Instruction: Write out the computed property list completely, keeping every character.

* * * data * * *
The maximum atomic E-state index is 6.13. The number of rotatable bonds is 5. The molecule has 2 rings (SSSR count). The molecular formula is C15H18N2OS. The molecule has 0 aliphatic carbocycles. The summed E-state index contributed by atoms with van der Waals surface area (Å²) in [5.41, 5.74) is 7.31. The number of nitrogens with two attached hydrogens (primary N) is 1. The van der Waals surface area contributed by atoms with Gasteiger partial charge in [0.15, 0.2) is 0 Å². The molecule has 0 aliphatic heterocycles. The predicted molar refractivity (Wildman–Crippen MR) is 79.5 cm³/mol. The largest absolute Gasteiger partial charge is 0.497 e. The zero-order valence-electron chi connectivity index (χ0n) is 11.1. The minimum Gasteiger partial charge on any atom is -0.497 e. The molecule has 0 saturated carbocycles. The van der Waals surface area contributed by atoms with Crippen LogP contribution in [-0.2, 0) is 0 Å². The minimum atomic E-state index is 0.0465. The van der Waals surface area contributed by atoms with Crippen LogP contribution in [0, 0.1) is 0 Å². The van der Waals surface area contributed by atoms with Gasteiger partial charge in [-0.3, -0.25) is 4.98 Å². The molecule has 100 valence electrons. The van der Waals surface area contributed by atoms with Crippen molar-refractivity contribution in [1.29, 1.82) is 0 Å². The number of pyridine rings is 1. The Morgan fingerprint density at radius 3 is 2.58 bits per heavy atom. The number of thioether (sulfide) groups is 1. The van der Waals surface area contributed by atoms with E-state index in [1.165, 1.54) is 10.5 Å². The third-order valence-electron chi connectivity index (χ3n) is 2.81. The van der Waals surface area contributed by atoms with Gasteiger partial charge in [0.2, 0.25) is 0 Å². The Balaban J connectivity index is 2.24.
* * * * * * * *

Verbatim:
The maximum atomic E-state index is 6.13. The number of rotatable bonds is 5. The molecule has 2 rings (SSSR count). The molecular formula is C15H18N2OS. The molecule has 0 aliphatic carbocycles. The summed E-state index contributed by atoms with van der Waals surface area (Å²) in [5.41, 5.74) is 7.31. The number of nitrogens with two attached hydrogens (primary N) is 1. The van der Waals surface area contributed by atoms with Gasteiger partial charge in [0.15, 0.2) is 0 Å². The molecule has 0 aliphatic heterocycles. The predicted molar refractivity (Wildman–Crippen MR) is 79.5 cm³/mol. The largest absolute Gasteiger partial charge is 0.497 e. The zero-order valence-electron chi connectivity index (χ0n) is 11.1. The minimum Gasteiger partial charge on any atom is -0.497 e. The molecule has 0 saturated carbocycles. The van der Waals surface area contributed by atoms with Crippen LogP contribution in [-0.2, 0) is 0 Å². The minimum atomic E-state index is 0.0465. The van der Waals surface area contributed by atoms with Crippen LogP contribution in [0, 0.1) is 0 Å². The van der Waals surface area contributed by atoms with Gasteiger partial charge in [-0.3, -0.25) is 4.98 Å². The molecule has 100 valence electrons. The van der Waals surface area contributed by atoms with Crippen molar-refractivity contribution in [1.29, 1.82) is 0 Å². The number of pyridine rings is 1. The Morgan fingerprint density at radius 3 is 2.58 bits per heavy atom. The number of thioether (sulfide) groups is 1. The van der Waals surface area contributed by atoms with E-state index in [1.165, 1.54) is 10.5 Å². The third-order valence-electron chi connectivity index (χ3n) is 2.81. The van der Waals surface area contributed by atoms with Gasteiger partial charge in [0.2, 0.25) is 0 Å². The Balaban J connectivity index is 2.24.